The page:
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Windshield Trial Nears Conclusion

windshield
CBS/EARLY SHOW
No one is disputing that Chante Mallard hit Gregory Biggs with her car Oct. 26, 2001, then drove home, parked it in her garage with his mangled body still lodged in the windshield and left him there to die. Medical experts for both the prosecution and defense agree that the homeless man might have lived if he had had medical care.

At issue is whether it was an accident or murder. If convicted of murder, Mallard could face life in prison, reports CBS News Correspondent Bob McNamara.

Closing statements in Mallard's trial were to begin Thursday morning.

"It is believed by many that this has been a trial from the beginning of punishment, not guilt or innocence," said Court TV reporter Jean Casarez said on CBS News' The Early Show. "It is believed she will be convicted of something."

The biggest question, the Casarez said, will be answered by the penalty phase of the trial.

Two medical examiners — one testifying for the prosecution, the other for the defense — gave slightly different accounts of Biggs' condition and how long he may have lived after being hit by a car and left in the windshield.

The only defense witness was Vincent Di Maio, chief medical examiner for Bexar County, and the defense rested Wednesday afternoon after his testimony.

Di Maio said the 37-year-old Biggs was instantly knocked unconscious after his head hit the windshield and probably didn't speak inside the car, where he likely lived for one or two hours.

"He had to have been knocked out. I can't see any other way," Di Maio told jurors. "If you knock a windshield out with your head, you're going to be unconscious."

Other than the consciousness issue, Di Maio backed up many of the conclusions made by the prosecution's star witness, Dr. Nizam Peerwani, the Tarrant County medical examiner who performed Biggs' autopsy, reports L.P. Phillips of CBS Radio station KRLD.

Mallard did not testify in her own defense, but Casarez told CBS News Early Show co-anchor Hannah Storm that could change.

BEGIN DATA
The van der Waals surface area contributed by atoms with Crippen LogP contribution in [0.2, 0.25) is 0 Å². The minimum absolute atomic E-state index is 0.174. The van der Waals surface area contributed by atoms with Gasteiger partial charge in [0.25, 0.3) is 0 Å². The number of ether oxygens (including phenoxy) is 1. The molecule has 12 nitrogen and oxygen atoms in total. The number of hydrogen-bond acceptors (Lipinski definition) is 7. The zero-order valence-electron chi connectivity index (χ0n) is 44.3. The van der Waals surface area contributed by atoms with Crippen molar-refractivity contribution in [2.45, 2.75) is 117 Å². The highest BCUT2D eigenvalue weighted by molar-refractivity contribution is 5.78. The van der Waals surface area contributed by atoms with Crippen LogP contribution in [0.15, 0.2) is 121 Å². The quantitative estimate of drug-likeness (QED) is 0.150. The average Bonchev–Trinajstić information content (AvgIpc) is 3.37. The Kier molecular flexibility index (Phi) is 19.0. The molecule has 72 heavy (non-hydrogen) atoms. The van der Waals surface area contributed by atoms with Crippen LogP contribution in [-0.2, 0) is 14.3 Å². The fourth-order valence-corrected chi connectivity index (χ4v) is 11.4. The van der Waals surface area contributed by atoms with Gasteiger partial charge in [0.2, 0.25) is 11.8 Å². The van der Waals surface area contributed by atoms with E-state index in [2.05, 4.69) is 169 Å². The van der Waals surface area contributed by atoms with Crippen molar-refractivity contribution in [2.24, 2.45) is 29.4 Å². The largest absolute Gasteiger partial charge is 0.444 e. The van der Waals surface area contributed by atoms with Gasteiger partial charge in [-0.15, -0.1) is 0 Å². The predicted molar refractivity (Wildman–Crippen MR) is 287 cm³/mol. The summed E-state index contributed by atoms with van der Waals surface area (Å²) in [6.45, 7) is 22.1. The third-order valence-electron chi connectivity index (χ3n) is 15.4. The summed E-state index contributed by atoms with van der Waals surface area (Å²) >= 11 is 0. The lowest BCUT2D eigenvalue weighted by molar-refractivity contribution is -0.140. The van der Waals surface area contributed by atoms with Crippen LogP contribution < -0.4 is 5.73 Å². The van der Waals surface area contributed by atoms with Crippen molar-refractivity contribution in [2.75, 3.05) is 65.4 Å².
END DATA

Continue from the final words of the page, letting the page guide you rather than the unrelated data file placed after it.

"There's a possibility that they will put her on the stand in the penalty phase because she does not have a criminal record and she's led a very clean life," Casarez said.

Mallard told police that after parking in her garage, she apologized to Biggs as he moaned.

Before the state rested its case just after noon Wednesday, the victim's son told jurors that his father was a self-employed brick layer who took medication for bipolar disorder and mild schizophrenia.

Brandon Biggs said he regularly saw his father, who lost his truck and house after loaning money to a girlfriend nearly two years before his death. He said the two lost touch in 2001.

"Although he didn't have many friends, he was very friendly, and he was very, very loving," said Brandon Biggs, 20.

"It was such compelling testimony for the prosecution because this is the only living, breathing reminder of Gregory Biggs and he was a very eloquent young man on the stand," said Casarez.

The prosecution's evidence — photographs, expert witnesses — also seems to be affecting the jury, said Casarez.

Di Maio, who reviewed the Tarrant County medical examiner's autopsy report, said Biggs also had problems breathing because his head was on the floorboard and his torso was lodged between the passenger seat and dashboard. He said he did not know if Biggs' legs were protruding outside the car.

Peerwani testified earlier Wednesday that Biggs probably died about two hours after he was hit. Biggs' injuries would not have prevented him from moving his hands and talking, and he was not asphyxiated while lodged in the car, Peerwani said.

Biggs' right arm, right thigh bone and right shin bones were broken, the lower part of his left leg was nearly amputated, and he had deep cuts in his torso, Peerwani said.

"He was obviously in severe, excruciating pain," Peerwani said.

Di Maio and Peerwani both said that despite the injuries, Biggs could have survived with medical treatment because the crash did not cause injuries to his brain or other organs.

Biggs' body was found Oct. 27, 2001, in a park. Mallard's former lover, Clete Jackson, and his cousin Herbert Tyrone Cleveland have pleaded guilty to tampering with evidence for helping dump Biggs' body.

Jackson was sentenced to 10 years; Cleveland, nine years. As part of the plea bargain, both agreed to testify at Mallard's trial, but prosecutors never called Cleveland.

Earlier this week, Mallard pleaded guilty to tampering with evidence and faces a sentence of up to 10 years on that charge.